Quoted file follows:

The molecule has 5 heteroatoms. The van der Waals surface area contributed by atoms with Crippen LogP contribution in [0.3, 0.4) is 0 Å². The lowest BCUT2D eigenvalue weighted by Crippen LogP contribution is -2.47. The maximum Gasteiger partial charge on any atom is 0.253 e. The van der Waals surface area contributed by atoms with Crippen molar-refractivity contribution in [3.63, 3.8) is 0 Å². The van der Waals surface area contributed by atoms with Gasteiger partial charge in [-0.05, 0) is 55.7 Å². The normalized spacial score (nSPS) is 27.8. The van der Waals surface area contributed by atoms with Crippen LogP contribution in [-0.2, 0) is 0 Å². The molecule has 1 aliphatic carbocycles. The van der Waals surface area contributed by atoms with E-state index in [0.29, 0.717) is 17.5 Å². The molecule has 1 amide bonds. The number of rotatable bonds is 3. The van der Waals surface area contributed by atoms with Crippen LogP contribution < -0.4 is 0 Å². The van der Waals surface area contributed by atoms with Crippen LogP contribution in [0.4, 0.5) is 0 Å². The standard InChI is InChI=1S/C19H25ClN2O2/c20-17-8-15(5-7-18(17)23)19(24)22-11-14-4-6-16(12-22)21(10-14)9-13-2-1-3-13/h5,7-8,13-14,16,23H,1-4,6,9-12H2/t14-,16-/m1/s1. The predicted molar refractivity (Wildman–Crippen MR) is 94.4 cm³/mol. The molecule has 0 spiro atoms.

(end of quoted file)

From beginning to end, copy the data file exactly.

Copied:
The molecule has 5 heteroatoms. The van der Waals surface area contributed by atoms with Crippen LogP contribution in [0.3, 0.4) is 0 Å². The lowest BCUT2D eigenvalue weighted by Crippen LogP contribution is -2.47. The maximum Gasteiger partial charge on any atom is 0.253 e. The van der Waals surface area contributed by atoms with Crippen molar-refractivity contribution in [3.63, 3.8) is 0 Å². The van der Waals surface area contributed by atoms with Gasteiger partial charge in [-0.05, 0) is 55.7 Å². The normalized spacial score (nSPS) is 27.8. The van der Waals surface area contributed by atoms with Crippen LogP contribution in [-0.2, 0) is 0 Å². The molecule has 1 aliphatic carbocycles. The van der Waals surface area contributed by atoms with E-state index in [0.29, 0.717) is 17.5 Å². The molecule has 1 amide bonds. The number of rotatable bonds is 3. The van der Waals surface area contributed by atoms with Crippen LogP contribution < -0.4 is 0 Å². The van der Waals surface area contributed by atoms with Crippen LogP contribution in [0.4, 0.5) is 0 Å². The standard InChI is InChI=1S/C19H25ClN2O2/c20-17-8-15(5-7-18(17)23)19(24)22-11-14-4-6-16(12-22)21(10-14)9-13-2-1-3-13/h5,7-8,13-14,16,23H,1-4,6,9-12H2/t14-,16-/m1/s1. The predicted molar refractivity (Wildman–Crippen MR) is 94.4 cm³/mol. The molecule has 0 spiro atoms.